Naito, Kameda ready for title showdown
( Japan Times )

Daisuke Naito's WBC flyweight title fight against Koki Kameda on Sunday is being billed as "The Battle of Destiny," although the battle of good vs. evil might be more fitting.

Ever since a win over Koki's brother Daiki two years ago, Naito has become a celebrity, regularly appearing on TV shows where his soft-spoken demeanor and humble personality has won over fans. Call him the Manny Pacquiao of Japan.

The 35-year-old Naito took up boxing to defend himself in school, where he was the victim of bullying, and often speaks out in support of those subjected to similar abuse.

Kameda, along with his brother Daiki, have established a reputation for arrogance. Forgoing the niceties of the Japanese language, Kameda taunts his opponents with insults and bold predictions. True to form, he was confident about his chances against Naito earlier this week.

【 まずは準備運動 】

・bully いじめる、いじめっ子
・abuse 虐待する,酷使する
・forgo なしで済ませる、差し控える、見合わせる

● 解説ザブ〜ン!
posted by K.Andoh | Comment(0) | TrackBack(0) | スポーツ



All that we see or seem is but a dream within a dream.



I believe that every human has a finite number of heart-beats.
I don't intend to waste any of mine running around doing exercises.




The Human Body Is Built for Distance
( New York Times )

Does running a marathon push the body further than it is meant to go?

The conventional wisdom is that distance running leads to
debilitating wear and tear, especially on the joints. But that
hasn’t stopped runners from flocking to starting lines in record numbers.

The scientific evidence supports the notion that humans evolved to be runners. In a 2007 paper in the journal Sports Medicine, Daniel E. Lieberman, a Harvard evolutionary biologist, and Dennis M. Bramble, a biologist at the University of Utah, wrote that several characteristics unique to humans suggested endurance running played an important role in our evolution.

Most mammals can sprint faster than humans ― having four legs gives them the advantage. But when it comes to long distances, humans can outrun almost any animal. Because we cool by sweating rather than panting, we can stay cool at speeds and distances that would overheat other animals. On a hot day, the two scientists wrote, a human could even outrun a horse in a 26.2-mile marathon.

【 まずは準備運動 】

・conventional 因習的な、慣習的な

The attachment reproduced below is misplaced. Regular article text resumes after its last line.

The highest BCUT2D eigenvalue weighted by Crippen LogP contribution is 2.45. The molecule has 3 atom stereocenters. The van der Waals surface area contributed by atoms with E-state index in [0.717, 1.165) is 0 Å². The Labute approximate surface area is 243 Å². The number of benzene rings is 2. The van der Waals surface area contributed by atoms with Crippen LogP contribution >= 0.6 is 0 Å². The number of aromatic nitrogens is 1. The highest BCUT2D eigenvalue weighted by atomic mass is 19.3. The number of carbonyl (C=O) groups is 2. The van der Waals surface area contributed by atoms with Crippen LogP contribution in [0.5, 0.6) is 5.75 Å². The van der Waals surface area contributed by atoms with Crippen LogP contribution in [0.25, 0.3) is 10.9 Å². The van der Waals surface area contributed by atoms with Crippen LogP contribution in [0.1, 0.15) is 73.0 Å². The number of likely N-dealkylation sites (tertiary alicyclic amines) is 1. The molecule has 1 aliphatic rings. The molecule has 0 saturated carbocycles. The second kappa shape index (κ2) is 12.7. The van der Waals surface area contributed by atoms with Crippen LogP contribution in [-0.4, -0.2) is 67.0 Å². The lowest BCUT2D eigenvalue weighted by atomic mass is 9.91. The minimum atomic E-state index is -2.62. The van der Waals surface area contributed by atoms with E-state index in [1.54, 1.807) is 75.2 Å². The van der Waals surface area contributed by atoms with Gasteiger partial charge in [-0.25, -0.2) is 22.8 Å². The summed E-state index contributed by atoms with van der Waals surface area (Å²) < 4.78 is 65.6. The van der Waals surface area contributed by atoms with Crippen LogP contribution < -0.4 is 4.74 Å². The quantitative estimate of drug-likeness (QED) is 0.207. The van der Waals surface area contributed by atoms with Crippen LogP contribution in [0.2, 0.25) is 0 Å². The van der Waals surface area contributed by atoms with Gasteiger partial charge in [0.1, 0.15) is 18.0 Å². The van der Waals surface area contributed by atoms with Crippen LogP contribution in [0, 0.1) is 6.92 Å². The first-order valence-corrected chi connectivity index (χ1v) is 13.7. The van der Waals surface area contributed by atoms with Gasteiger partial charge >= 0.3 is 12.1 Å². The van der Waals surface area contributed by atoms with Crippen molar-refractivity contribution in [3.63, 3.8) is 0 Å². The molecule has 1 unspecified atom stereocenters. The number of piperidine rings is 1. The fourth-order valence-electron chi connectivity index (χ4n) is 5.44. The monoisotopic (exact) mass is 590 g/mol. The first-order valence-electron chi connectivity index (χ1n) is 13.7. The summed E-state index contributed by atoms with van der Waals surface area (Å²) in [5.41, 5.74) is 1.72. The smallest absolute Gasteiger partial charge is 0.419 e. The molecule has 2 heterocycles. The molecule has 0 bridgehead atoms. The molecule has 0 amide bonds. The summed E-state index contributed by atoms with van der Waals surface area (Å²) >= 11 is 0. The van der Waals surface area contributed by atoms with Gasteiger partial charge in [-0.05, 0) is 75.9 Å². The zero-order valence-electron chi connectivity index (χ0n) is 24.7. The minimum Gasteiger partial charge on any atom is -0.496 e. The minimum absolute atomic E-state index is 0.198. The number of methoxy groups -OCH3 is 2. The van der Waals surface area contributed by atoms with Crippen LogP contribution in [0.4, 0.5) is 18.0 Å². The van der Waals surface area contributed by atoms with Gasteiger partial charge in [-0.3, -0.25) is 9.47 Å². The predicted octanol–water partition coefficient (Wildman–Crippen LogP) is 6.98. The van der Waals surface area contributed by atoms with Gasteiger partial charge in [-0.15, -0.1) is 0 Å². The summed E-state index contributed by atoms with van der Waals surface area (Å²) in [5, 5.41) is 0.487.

・wisdom 知恵、分別
・debilitate 衰弱させる
・joint 接合、関節
・flock 群がる、集まる
・pant あえぐ、息切れする

● 解説ザブ〜ン!
posted by K.Andoh | Comment(0) | TrackBack(0) | 科学



A Dream Interpretation: Tuneups for the Brain
( New York Times )

It’s snowing heavily, and everyone in the backyard is in a swimsuit, at some kind of party: Mom, Dad, the high school principal, there’s even an ex-girlfriend. And is that Elvis, over by the pin~ata?


Dreams are so rich and have such an authentic feeling that scientists have long assumed they must have a crucial psychological purpose. To Freud, dreaming provided a playground for the unconscious mind; to Jung, it was a stage where the psyche’s archetypes acted out primal themes. Newer theories hold that dreams help the brain to consolidate emotional memories or to work though current problems, like divorce
and work frustrations.

Yet what if the primary purpose of dreaming isn’t psychological at all?

In a paper published last month in the journal Nature Reviews
Neuroscience, Dr. J. Allan Hobson, a psychiatrist and longtime sleep researcher at Harvard, argues that the main function of rapid-eye-movement sleep, or REM, when most dreaming occurs, is physiological. The brain is warming its circuits, anticipating the sights and sounds and emotions of waking.

【 まずは準備運動 】

・interpretation 解釈、通訳
・authentic 本物の、正真正銘の
・crucial 決定的な、重要な
・purpose 目的、意味
・primal 第一の、主要な、原始の
・consolidate 強くする、固める、(会社など)合併統合する
・psychiatrist 精神科医(psychiatry:精神医学)

● 解説ザブ〜ン!
posted by K.Andoh | Comment(0) | TrackBack(0) | 科学



When I was a young boy, my mother brought me to Kamakura, where I looked up at that centuries-old symbol of peace and tranquility - the great bronze Amida Buddha. As a child, I was more focused on the matcha ice cream. But I have never forgotten the warmth and hospitality that the Japanese people showed a young American far from home.


We need a president who's fluent in at least one language.